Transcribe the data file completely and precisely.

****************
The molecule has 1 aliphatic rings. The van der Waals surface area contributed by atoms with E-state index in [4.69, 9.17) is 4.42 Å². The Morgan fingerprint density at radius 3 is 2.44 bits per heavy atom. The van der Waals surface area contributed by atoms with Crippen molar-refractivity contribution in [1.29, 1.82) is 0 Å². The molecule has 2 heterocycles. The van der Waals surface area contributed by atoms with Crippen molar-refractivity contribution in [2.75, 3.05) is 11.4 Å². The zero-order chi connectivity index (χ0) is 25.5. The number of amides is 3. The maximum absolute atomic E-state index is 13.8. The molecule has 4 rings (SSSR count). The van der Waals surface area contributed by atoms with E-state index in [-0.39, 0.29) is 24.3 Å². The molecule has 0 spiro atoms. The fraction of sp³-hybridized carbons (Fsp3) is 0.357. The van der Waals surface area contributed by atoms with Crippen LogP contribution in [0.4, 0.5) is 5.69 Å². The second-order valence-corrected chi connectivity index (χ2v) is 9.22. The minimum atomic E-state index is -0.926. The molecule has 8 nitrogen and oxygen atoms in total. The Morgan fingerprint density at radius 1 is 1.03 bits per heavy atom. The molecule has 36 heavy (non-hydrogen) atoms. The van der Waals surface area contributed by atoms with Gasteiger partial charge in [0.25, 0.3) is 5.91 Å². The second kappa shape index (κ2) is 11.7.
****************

The molecule has 1 aliphatic rings. The van der Waals surface area contributed by atoms with E-state index in [4.69, 9.17) is 4.42 Å². The Morgan fingerprint density at radius 3 is 2.44 bits per heavy atom. The van der Waals surface area contributed by atoms with Crippen molar-refractivity contribution in [1.29, 1.82) is 0 Å². The molecule has 2 heterocycles. The van der Waals surface area contributed by atoms with Crippen molar-refractivity contribution in [2.75, 3.05) is 11.4 Å². The zero-order chi connectivity index (χ0) is 25.5. The number of amides is 3. The maximum absolute atomic E-state index is 13.8. The molecule has 4 rings (SSSR count). The van der Waals surface area contributed by atoms with E-state index in [-0.39, 0.29) is 24.3 Å². The molecule has 0 spiro atoms. The fraction of sp³-hybridized carbons (Fsp3) is 0.357. The van der Waals surface area contributed by atoms with Crippen LogP contribution in [0.4, 0.5) is 5.69 Å². The second-order valence-corrected chi connectivity index (χ2v) is 9.22. The minimum atomic E-state index is -0.926. The molecule has 8 nitrogen and oxygen atoms in total. The Morgan fingerprint density at radius 1 is 1.03 bits per heavy atom. The molecule has 36 heavy (non-hydrogen) atoms. The van der Waals surface area contributed by atoms with Gasteiger partial charge in [0.25, 0.3) is 5.91 Å². The second kappa shape index (κ2) is 11.7.